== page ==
Auctioning fully ensures the market value of the GO is appropriately taken into account, because the GO is issued and has the additional advantage that it does not withhold from the market GOs issued to supported energy.

Auctioning can still accommodate specific products and benefits the market

Critics argue that GOs are not a homogeneous commodity and that auctioning may hinder suppliers from marketing locally produced energy, which could reduce available options for consumers. However, more specific products could still be tailored to customer and market needs. We acknowledge the challenges related to choosing aggregation levels and frequency of the auctions, but these could certainly be solved when choosing the appropriate auction model.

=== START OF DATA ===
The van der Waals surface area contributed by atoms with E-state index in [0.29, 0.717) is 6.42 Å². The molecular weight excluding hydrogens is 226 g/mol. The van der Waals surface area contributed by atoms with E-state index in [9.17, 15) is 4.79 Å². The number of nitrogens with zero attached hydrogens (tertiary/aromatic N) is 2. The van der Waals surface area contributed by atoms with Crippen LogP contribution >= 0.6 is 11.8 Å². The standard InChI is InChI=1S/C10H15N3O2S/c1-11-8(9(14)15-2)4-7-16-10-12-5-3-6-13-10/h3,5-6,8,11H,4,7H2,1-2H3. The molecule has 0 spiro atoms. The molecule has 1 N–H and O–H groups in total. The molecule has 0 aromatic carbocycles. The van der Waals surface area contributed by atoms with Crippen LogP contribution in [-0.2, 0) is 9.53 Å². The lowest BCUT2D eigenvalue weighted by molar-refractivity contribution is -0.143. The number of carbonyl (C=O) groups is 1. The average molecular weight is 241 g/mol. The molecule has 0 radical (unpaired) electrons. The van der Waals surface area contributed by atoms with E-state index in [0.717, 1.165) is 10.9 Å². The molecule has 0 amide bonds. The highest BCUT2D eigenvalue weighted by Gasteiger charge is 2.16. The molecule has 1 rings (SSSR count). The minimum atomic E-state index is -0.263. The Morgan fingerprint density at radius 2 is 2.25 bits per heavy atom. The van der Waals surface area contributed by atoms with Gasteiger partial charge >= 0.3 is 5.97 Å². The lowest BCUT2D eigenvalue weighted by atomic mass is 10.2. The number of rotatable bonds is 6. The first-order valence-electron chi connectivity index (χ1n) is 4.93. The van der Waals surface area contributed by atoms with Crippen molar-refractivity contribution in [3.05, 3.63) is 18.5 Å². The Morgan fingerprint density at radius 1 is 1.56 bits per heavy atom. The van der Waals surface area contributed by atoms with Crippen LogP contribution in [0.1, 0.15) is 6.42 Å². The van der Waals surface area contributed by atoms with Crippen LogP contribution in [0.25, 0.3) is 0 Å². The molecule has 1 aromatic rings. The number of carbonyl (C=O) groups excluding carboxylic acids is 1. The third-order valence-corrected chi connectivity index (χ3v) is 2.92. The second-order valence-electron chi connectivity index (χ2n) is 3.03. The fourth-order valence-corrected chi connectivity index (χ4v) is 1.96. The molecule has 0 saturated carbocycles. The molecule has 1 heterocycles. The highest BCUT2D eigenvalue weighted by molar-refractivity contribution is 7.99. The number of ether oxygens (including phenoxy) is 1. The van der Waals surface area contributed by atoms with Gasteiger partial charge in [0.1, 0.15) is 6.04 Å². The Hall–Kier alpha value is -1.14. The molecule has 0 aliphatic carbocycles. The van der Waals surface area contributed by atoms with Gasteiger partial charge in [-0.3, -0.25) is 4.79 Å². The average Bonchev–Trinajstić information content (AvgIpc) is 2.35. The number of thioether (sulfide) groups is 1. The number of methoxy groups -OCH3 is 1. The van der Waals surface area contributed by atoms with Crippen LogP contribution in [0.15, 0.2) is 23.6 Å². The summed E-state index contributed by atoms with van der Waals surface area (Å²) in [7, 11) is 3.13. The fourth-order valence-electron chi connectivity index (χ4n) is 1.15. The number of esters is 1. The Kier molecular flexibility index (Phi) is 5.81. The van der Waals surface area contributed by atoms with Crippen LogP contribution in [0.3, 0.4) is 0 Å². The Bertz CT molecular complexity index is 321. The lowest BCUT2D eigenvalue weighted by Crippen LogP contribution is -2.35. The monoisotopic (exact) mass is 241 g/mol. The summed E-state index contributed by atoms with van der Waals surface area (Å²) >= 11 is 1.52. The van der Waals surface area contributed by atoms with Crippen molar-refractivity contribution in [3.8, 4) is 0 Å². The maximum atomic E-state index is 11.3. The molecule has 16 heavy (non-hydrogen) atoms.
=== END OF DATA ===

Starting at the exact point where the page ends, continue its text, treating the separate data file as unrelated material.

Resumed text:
There are further benefits to auctioning GOs. Price formation becomes more efficient and transparent as compared to bilateral trades and can facilitate the development of a liquid secondary market. Auctioning would also promote more standardisation of GO products which is key in order to bring more liquidity to a market. This in turn would further enhance mutual acceptance of GOs between Member States. As we call for in our paper ‘Eleven recommendations for improving the Guarantees of Origin system under REDII’, an overhaul of the GO system, including more harmonised rules, would allow full realisation of these benefits.